His wagon yard is furnished with a good shed for the accommodation of pedlars, movers, &c. He solicits a share of the patronage of the public, and will be under obligations to any of his friends and fellow-citizens who can recommend his house.

Wednesday, January 13, 2016

Lyceum Notice

Marietta Gazette, March 27, 1841:

The Harmar Lyceum will hold a public discussion of the following question, at the Town Hall in Harmar on Wednesday the 31st instant, to wit: Ought the Government of the United States to impose any restrictions on Foreign Immigration. Ladies and gentlemen are respectfully invited to attend.

Abijah Hulet
President of Harmar Lyceum.

The Mechanics Lyceum will meet on Monday evening next, March 29th, at 6-1/2 o'clock. Question for discussion: Should the town council of Marietta License houses to retail ardent spirits?  The public are invited to attend.

By order of the President, 
J. T. Clogston, Sec'y.


Wednesday, January 6, 2016

Marietta Park

The Marietta Register, May 9, 1867

That this Park generally and more appropriately known as "The Commons," should be used exclusively as a cow pasture seems an anomaly in so orderly and systematic a place as Marietta. No doubt those who reserved these grounds for the public benefit thought they were doing a good thing, and could picture in imagination the time when they would become an inviting retreat for those who had a leisure hour to while away under the shade, upon the banks of the river. But this time has not yet come, and it may never come.

Several hundred feet of the banks have washed away within the memory of persons now living. That immediate steps should be taken to preserve them from the encroachments of the water is apparent to all. It is true that a feeble effort has been made to do so by driving piles at long intervals, but they have proved ineffectual, and at almost every freshet, large slices of the sod are carried away.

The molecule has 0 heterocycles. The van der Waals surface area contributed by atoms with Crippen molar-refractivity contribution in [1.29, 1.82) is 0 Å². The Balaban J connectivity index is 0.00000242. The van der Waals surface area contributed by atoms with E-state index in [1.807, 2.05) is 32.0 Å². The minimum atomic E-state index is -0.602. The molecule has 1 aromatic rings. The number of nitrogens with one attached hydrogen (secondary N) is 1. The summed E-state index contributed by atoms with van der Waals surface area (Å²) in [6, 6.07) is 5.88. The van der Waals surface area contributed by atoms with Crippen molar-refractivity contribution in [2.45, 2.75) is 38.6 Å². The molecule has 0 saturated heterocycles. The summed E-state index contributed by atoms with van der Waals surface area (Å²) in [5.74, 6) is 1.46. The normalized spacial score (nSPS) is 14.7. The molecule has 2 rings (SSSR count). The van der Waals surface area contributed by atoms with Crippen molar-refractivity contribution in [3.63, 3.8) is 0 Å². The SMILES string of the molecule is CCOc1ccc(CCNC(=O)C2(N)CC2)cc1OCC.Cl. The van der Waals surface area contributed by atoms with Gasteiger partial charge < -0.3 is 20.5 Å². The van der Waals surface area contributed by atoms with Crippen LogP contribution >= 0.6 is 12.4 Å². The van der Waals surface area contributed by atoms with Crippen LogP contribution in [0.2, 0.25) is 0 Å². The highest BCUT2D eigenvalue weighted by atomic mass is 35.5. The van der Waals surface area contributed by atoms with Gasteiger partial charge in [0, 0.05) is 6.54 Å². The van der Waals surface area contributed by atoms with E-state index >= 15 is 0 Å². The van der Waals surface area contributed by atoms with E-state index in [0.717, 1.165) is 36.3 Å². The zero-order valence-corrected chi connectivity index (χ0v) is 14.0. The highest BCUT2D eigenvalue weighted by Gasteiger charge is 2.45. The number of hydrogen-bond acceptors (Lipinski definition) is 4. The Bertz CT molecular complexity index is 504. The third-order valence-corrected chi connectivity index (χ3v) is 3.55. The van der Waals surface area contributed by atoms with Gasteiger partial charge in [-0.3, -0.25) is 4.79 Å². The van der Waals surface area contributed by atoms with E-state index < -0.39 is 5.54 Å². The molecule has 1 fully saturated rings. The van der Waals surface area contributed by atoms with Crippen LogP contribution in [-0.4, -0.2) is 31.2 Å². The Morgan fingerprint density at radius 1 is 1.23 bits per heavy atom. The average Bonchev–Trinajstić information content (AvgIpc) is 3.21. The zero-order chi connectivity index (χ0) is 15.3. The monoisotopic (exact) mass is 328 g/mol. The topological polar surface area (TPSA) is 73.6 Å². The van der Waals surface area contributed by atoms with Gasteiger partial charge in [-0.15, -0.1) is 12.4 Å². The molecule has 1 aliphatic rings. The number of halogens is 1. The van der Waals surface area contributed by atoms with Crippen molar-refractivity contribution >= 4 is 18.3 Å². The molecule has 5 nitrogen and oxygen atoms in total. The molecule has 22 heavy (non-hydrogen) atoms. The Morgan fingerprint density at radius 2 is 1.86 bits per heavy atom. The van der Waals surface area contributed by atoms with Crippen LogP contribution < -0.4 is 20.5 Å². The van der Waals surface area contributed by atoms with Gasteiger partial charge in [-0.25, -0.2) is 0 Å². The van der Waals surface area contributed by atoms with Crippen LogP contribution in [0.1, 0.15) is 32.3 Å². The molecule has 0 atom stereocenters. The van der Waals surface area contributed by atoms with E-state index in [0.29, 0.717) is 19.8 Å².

Several lines of trees have been set out with military precision. Many of them would do well if they had a fair chance, but the cows have girdled some of the finest, and others have died a natural death and have not been replaced by live ones.

There are so many beautiful gardens, orchards and shaded spots in Marietta, where those who own them can enjoy the verdure and the songs of birds, that the necessity of a public park may not seem to be urgent. Still, there are those who have not these places of private resort. We have also a beautiful Cemetery, with its ancient mound, surrounded by many historic graves. Its grateful shade is refreshing, inviting and free to all. Yet it does not seem fit that the sensitive ear of the mourner should be shocked by the merry laugh and the light words of those who go there merely for pleasure.

Having already the ground for a place of public resort and amusement, would it not be well for the City Fathers to see that it does not wash away, so that if we do not need it, some future generation may have it to appropriate it to its legitimate use.

As to the cows, they can do the land no permanent injury; besides, they keep down the weeds and are excessively ornamental!